“Numbers are always gonna be your ammo,” he told me. “But is a prospect going to remember your ROI, or someone else’s ROI? They want to know that what you’re offering is going to fix their need.”
Lesson #2: Everybody Needs a Friend
We have very informed buyers now, which is changing the game of how people sell. Before, the sales rep was your main point of contact. I told you everything about the product; I was all the information that you needed.
Now, you can get all that information by yourself, so customers have shifted more towards buying based on the relationship. They’re already sold on the product before they even reach out to you. What they want is the personal aspect of having someone to connect with.
Depending on what book you’re looking at, there are about five distinct sales personalities. There’s the lone wolf, the problem-solver, and so on. My selling personality has always been relationship-based.
Now, that’s not the most productive one that you can have, according to a lot of the literature, but it’s what I feel the most comfortable with, because it reflects my personality outside of the job as well. I try to treat the client as not necessarily a friend, but as close as you can get when money is involved.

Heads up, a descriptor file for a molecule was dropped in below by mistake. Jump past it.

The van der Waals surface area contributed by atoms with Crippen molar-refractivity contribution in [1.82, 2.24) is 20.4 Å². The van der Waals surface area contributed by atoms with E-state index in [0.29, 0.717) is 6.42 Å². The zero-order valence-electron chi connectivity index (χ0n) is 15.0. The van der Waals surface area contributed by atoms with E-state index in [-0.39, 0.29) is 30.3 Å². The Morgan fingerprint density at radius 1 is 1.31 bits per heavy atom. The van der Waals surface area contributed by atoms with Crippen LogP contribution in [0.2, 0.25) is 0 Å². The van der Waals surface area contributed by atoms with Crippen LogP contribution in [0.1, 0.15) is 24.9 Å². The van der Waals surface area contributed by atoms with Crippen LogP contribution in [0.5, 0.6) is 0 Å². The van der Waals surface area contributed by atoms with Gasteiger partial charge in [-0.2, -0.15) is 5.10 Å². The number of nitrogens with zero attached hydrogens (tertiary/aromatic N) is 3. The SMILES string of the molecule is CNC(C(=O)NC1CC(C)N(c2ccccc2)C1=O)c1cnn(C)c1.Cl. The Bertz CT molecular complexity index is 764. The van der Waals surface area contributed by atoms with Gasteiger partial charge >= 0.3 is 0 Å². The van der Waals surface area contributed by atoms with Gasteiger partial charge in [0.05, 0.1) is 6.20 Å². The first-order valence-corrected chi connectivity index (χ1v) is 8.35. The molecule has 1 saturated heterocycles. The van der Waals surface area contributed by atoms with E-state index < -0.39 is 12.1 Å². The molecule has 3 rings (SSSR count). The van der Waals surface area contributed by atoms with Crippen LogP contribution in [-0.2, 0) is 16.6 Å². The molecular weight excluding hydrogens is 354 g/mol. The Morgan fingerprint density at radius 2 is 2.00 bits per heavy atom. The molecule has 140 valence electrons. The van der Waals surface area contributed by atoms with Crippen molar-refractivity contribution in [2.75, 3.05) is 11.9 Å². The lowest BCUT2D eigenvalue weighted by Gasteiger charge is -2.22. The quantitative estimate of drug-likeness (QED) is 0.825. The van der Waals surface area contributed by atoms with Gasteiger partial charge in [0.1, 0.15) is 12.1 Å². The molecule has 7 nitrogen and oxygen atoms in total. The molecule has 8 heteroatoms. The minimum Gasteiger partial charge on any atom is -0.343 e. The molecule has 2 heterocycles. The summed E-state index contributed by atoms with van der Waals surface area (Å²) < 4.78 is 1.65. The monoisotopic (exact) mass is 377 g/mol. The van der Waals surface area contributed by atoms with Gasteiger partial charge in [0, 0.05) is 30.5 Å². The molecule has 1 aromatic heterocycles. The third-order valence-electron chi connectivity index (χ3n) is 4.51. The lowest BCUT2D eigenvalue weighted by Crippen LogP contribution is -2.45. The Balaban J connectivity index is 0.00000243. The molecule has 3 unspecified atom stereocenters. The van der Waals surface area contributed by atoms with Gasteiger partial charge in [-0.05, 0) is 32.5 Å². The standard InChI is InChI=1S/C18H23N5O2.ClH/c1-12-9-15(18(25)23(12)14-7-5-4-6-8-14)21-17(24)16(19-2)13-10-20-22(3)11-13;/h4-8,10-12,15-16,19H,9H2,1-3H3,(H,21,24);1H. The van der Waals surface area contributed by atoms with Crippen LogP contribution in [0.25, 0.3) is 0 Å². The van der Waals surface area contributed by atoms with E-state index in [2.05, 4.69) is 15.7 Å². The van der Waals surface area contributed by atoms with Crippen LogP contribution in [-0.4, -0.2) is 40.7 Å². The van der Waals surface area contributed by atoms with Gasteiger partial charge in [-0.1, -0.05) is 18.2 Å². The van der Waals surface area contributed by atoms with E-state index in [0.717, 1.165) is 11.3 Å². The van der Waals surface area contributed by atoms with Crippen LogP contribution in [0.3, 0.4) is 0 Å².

Social selling is more important than ever, but that doesn’t mean you have to be socially gifted to sell. I’ve worked with salespeople who are very analytical, who can list off every data point you need to know. There’s none of the “Hey, did you catch the game last night?” banter with them; it’s just straight business. But if they can get in front of a prospect who has the same mindset, it’s a wrap. It just requires a different kind of focus.
Lesson #3: The Sale Is More Than the Number
We work in a very social world now, and people’s opinions are everywhere. If you rub somebody the wrong way, a lot more people will hear about it than just their small circle of friends.